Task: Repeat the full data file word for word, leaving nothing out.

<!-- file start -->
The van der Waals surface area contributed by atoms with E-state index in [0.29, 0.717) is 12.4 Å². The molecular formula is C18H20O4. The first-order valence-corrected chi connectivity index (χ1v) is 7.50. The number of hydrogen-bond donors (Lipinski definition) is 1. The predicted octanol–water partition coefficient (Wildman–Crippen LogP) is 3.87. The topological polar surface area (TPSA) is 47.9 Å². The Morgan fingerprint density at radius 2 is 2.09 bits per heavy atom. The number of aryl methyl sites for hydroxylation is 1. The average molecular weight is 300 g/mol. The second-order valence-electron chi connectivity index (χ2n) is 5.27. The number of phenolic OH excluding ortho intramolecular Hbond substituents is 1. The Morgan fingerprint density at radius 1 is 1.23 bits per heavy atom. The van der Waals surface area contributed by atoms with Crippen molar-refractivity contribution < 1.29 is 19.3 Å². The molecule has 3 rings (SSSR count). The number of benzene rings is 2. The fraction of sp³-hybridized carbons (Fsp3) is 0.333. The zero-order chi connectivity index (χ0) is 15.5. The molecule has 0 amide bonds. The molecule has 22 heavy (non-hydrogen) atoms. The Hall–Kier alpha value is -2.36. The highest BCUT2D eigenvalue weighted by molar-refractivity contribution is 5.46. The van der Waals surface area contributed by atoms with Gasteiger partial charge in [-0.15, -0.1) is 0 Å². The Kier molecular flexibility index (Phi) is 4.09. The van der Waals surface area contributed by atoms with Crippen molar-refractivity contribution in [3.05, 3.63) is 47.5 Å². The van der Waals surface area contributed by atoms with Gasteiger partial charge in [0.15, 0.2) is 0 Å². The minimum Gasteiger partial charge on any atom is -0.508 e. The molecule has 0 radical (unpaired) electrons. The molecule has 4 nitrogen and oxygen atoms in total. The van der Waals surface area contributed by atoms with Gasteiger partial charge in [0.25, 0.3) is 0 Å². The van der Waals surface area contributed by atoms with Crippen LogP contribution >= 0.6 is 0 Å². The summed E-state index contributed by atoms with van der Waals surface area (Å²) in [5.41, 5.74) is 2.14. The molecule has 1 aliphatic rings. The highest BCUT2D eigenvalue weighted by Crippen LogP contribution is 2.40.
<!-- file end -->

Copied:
The van der Waals surface area contributed by atoms with E-state index in [0.29, 0.717) is 12.4 Å². The molecular formula is C18H20O4. The first-order valence-corrected chi connectivity index (χ1v) is 7.50. The number of hydrogen-bond donors (Lipinski definition) is 1. The predicted octanol–water partition coefficient (Wildman–Crippen LogP) is 3.87. The topological polar surface area (TPSA) is 47.9 Å². The Morgan fingerprint density at radius 2 is 2.09 bits per heavy atom. The number of aryl methyl sites for hydroxylation is 1. The average molecular weight is 300 g/mol. The second-order valence-electron chi connectivity index (χ2n) is 5.27. The number of phenolic OH excluding ortho intramolecular Hbond substituents is 1. The Morgan fingerprint density at radius 1 is 1.23 bits per heavy atom. The van der Waals surface area contributed by atoms with Crippen molar-refractivity contribution < 1.29 is 19.3 Å². The molecule has 3 rings (SSSR count). The number of benzene rings is 2. The fraction of sp³-hybridized carbons (Fsp3) is 0.333. The zero-order chi connectivity index (χ0) is 15.5. The molecule has 0 amide bonds. The molecule has 22 heavy (non-hydrogen) atoms. The Hall–Kier alpha value is -2.36. The highest BCUT2D eigenvalue weighted by molar-refractivity contribution is 5.46. The van der Waals surface area contributed by atoms with Gasteiger partial charge in [-0.15, -0.1) is 0 Å². The Kier molecular flexibility index (Phi) is 4.09. The van der Waals surface area contributed by atoms with Crippen molar-refractivity contribution in [3.05, 3.63) is 47.5 Å². The van der Waals surface area contributed by atoms with Gasteiger partial charge in [0.15, 0.2) is 0 Å². The minimum Gasteiger partial charge on any atom is -0.508 e. The molecule has 0 radical (unpaired) electrons. The molecule has 4 nitrogen and oxygen atoms in total. The van der Waals surface area contributed by atoms with Gasteiger partial charge in [0.25, 0.3) is 0 Å². The van der Waals surface area contributed by atoms with Crippen LogP contribution >= 0.6 is 0 Å². The summed E-state index contributed by atoms with van der Waals surface area (Å²) in [5.41, 5.74) is 2.14. The molecule has 1 aliphatic rings. The highest BCUT2D eigenvalue weighted by Crippen LogP contribution is 2.40.